You are only encouraging him.  Roll Eyes

Don't listen to Shane.  He is just jealous, and I haven't even made a Lionel Richie joke to go with the Adele joke yet. 

You can stoop lower...

At least you're not reciting poetry to Thunderscreech.
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shanehalbach
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Posts: 155


Clockwork Lasercorn


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« Reply #45 on: March 03, 2016, 03:57:58 PM »

Quote
At least you're not reciting poetry to Thunderscreech.

YOU ARE ONLY ENCOURAGING HIM
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Thunderscreech
Matross
****
Posts: 317



« Reply #46 on: March 03, 2016, 04:20:17 PM »

Quote
At least you're not reciting poetry to Thunderscreech.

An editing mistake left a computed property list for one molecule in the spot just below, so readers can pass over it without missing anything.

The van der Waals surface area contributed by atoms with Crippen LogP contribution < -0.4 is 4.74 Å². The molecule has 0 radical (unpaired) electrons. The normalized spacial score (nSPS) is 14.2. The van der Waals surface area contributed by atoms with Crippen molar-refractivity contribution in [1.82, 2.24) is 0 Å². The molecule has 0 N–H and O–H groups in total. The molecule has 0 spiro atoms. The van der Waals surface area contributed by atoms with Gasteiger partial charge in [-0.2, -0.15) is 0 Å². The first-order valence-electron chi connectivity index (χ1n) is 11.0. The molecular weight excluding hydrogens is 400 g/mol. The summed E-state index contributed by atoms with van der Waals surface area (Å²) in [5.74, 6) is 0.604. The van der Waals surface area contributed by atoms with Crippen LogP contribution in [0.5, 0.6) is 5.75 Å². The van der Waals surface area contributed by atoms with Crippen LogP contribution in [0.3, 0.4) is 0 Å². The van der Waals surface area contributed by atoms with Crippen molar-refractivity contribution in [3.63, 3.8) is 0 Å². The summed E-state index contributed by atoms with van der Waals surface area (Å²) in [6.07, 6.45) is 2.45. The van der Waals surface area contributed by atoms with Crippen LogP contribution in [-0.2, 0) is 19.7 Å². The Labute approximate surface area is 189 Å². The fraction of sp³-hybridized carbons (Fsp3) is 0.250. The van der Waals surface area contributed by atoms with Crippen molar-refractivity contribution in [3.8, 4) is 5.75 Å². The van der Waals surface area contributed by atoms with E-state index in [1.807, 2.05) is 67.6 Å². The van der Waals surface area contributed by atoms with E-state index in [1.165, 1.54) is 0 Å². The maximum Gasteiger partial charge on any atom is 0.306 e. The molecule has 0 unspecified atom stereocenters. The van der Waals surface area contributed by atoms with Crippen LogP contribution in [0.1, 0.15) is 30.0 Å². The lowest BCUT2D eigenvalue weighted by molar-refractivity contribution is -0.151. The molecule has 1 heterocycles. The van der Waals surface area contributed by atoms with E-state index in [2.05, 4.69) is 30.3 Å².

YOU ARE ONLY ENCOURAGING HIM
I have some lovely works by noted poet Paula Nancy Millstone Jennings of Sussex!

BTW, waking up to new stories is a lovely reason to get out of bed, this is the best part of the whole thing. 
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kjy1066
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Posts: 2


« Reply #47 on: March 03, 2016, 05:59:27 PM »

Howdy, all.
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Devoted135
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Posts: 1252



« Reply #48 on: March 03, 2016, 10:02:56 PM »

Quote
At least you're not reciting poetry to Thunderscreech.

YOU ARE ONLY ENCOURAGING HIM

 Cheesy Cheesy
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Sir Postsalot
Hipparch
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Posts: 8657



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« Reply #49 on: March 03, 2016, 10:51:07 PM »

Quote
At least you're not reciting poetry to Thunderscreech.

YOU ARE ONLY ENCOURAGING HIM

WHY ARE WE YELLING?